A word from Ed Wood on Bodywork, health and Yoga

This is the first in a short series of articles around health and particularly mental health, from the point of view of a Yoga teacher and health practitioner. I wanted to talk about Structural Integration first to set the scene: the fundamental assumption in what I say and do is that your body wants to be well and knows how to be well. It must be very difficult to hear that for some people. I’m not detracting from the issues you face – this is just an alternative point of view, a different approach to healthcare and wellness, and I wanted to share some of the ideas with you. 

What is Structural Integration (Rolfing)

I’m training in Structural Integration (also called Rolfing) – a form of bodywork that restores organisation to our connective tissues (called fascia). Fascia permeates and organises the entire body; it plays a major part in bringing nourishment to tissues and removing tissue waste. Restoring order to fascia restores functional relationships between body elements. Easeful movement arises and natural health blossoms from the inside out.

Rolfers – people who practise Structural Integration (SI) – would say that the body doesn’t make mistakes. The body is like a spider’s web: it connects and finely balances all the different stresses and strains we live with – physical, environmental, dietary, social, etc. The body always gives its best response given the competing needs it has to deal with. Sometimes, the best response is an urgent message that demand exceeds supply, and what we call symptoms of illness start to appear.

Reorganisation of these key fascia tissues is often enough to resource the body. There was never a problem as such – just a kind of localised malnourishment. Restoring the relationships between elements of the body restores the flow of good things into tissues and waste out of them. Then, they can simply be, and be well.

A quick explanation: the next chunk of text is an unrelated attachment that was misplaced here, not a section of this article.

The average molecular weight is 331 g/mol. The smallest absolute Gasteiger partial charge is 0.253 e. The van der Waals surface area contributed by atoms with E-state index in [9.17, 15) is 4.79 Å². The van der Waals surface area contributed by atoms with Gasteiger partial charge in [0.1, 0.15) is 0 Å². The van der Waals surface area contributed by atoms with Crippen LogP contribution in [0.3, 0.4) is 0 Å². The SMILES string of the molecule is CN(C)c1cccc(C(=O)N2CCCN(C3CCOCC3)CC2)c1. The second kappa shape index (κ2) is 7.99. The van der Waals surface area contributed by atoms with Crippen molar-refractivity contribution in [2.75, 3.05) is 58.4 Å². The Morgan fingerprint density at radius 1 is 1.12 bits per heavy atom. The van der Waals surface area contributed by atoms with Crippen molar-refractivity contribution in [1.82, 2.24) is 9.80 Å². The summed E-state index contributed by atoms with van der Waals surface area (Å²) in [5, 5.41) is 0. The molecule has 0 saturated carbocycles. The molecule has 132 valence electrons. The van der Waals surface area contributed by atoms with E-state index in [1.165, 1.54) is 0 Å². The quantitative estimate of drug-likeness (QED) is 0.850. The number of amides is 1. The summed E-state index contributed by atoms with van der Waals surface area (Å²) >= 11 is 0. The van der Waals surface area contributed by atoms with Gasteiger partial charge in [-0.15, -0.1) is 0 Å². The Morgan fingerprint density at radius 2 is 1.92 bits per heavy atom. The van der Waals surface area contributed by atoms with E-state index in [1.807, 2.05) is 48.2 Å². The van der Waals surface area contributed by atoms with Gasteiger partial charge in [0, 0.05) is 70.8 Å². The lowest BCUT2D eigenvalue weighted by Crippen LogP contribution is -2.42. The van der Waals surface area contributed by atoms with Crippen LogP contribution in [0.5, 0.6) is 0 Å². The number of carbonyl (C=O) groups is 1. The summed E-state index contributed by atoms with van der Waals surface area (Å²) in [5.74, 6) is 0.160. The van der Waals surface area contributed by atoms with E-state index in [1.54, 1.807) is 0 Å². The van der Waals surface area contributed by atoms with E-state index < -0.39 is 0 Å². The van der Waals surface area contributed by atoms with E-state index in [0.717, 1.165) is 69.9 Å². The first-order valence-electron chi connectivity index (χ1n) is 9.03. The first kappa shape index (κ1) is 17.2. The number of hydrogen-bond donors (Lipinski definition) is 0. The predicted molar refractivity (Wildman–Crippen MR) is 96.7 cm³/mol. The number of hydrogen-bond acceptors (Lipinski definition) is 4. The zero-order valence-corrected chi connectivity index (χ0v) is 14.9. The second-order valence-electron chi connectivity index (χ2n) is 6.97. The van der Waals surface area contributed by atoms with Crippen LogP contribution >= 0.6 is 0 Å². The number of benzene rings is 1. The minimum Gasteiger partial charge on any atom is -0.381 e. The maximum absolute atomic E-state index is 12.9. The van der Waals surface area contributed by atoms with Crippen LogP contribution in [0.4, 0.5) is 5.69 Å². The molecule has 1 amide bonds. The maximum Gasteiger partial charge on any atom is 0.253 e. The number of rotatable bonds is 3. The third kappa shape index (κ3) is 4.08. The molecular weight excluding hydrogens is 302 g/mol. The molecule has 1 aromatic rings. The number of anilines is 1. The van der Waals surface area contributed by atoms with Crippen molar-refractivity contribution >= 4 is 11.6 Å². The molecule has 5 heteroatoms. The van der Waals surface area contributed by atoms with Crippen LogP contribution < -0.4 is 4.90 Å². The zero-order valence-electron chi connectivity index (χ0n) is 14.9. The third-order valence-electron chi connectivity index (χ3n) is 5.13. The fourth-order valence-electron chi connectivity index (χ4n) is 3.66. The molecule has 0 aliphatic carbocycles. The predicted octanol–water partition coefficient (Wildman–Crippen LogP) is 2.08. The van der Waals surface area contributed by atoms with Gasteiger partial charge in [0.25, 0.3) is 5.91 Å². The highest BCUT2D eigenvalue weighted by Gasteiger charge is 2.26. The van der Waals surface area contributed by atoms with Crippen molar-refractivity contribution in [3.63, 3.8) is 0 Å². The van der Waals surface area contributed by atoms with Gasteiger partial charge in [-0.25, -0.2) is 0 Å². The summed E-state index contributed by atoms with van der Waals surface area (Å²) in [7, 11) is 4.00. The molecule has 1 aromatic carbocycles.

Modern medicine versus SI

Occasionally, this isn’t enough. The body is under so much strain that its internal resources simply aren’t sufficient, no matter how well they relate and flow. Problems that persist through SI are a clear message from the body that external change is needed. 

But society doesn’t see health issues as messages. If we’re unwell, we probably don’t adjust our stresses and strains. In fact, we’re encouraged to continue as we are and use chemicals to suppress the symptoms. There’s a belief that there are problems that need to be fixed. The body is making mistakes, it’s sick. We buy into the idea of illness, of aberration in the body. By contrast, the assumption that the body is basically well and just needs help expressing its wellness is a novel approach.

It’s an approach I like. It agrees with everything I’ve learned in my study of Yoga – that there is original wholeness, that we forget ourselves. In Yoga, there’s nothing to do, or to fix. The work is to uncover the unlimited potential that’s already always there. My work as a Yoga teacher and a teacher of Yoga teachers has brought me into contact with some remarkable people, who have – in their way – demonstrated this to be true. 


It’s true that serious health challenges exist. When someone is desperately unwell they do need urgent help from modern medicine. But perhaps it takes a long time for serious illness to develop. Maybe a small but persistent toxic load or movement restriction builds up unremittingly – and becomes a big problem. 
Taking Action

SI says that we can take action early in the cycle, by listening to the bodymind and responding soon, while the issue is still relatively minor. Otherwise, imbalances can become permanent tissue change that blocks the flow of nutrients and waste, potentially leading to catastrophic failure of otherwise unrelated functions. A practice like SI (or Rolfing) realigns the system: balance returns before imbalance becomes pathology.

I’ve found SI to be extremely effective. Through many years of practice, I’ve injured myself a number of times – sometimes quite seriously. SI always put me back together quickly, and that’s why I wanted to learn how to apply the techniques myself. So you might think it will soon be adopted by the mainstream, given that it’s so effective? It’s unlikely to be honest: SI deals with the spirit as well as the body. Rolfers can’t diagnose spiritual problems and would never try to. But perhaps the body is just the part of the soul that can be seen and felt in everyday life. Illness may run deeper than just the tissue. Restoring health and flow to that tissue can – and really does – sometimes have a profound impact on mental and emotional wellbeing.  





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